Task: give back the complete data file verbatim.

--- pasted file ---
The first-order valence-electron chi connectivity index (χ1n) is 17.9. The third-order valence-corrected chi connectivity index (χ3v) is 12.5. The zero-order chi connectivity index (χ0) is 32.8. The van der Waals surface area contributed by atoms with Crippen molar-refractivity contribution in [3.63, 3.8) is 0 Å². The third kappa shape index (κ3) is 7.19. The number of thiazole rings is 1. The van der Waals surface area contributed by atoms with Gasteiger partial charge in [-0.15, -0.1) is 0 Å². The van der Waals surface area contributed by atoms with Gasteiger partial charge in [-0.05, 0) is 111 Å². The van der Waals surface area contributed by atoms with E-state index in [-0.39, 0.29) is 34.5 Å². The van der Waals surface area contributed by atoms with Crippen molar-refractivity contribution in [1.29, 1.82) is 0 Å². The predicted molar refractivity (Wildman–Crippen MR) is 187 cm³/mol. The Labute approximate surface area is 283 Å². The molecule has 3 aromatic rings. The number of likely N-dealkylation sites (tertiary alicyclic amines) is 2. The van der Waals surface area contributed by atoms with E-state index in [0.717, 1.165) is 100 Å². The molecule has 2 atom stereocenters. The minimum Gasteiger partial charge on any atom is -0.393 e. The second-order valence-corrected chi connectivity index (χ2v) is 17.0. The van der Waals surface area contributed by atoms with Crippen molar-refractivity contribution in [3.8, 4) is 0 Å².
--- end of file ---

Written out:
The first-order valence-electron chi connectivity index (χ1n) is 17.9. The third-order valence-corrected chi connectivity index (χ3v) is 12.5. The zero-order chi connectivity index (χ0) is 32.8. The van der Waals surface area contributed by atoms with Crippen molar-refractivity contribution in [3.63, 3.8) is 0 Å². The third kappa shape index (κ3) is 7.19. The number of thiazole rings is 1. The van der Waals surface area contributed by atoms with Gasteiger partial charge in [-0.15, -0.1) is 0 Å². The van der Waals surface area contributed by atoms with Gasteiger partial charge in [-0.05, 0) is 111 Å². The van der Waals surface area contributed by atoms with E-state index in [-0.39, 0.29) is 34.5 Å². The van der Waals surface area contributed by atoms with Crippen molar-refractivity contribution in [1.29, 1.82) is 0 Å². The predicted molar refractivity (Wildman–Crippen MR) is 187 cm³/mol. The Labute approximate surface area is 283 Å². The molecule has 3 aromatic rings. The number of likely N-dealkylation sites (tertiary alicyclic amines) is 2. The van der Waals surface area contributed by atoms with E-state index in [0.717, 1.165) is 100 Å². The molecule has 2 atom stereocenters. The minimum Gasteiger partial charge on any atom is -0.393 e. The second-order valence-corrected chi connectivity index (χ2v) is 17.0. The van der Waals surface area contributed by atoms with Crippen molar-refractivity contribution in [3.8, 4) is 0 Å².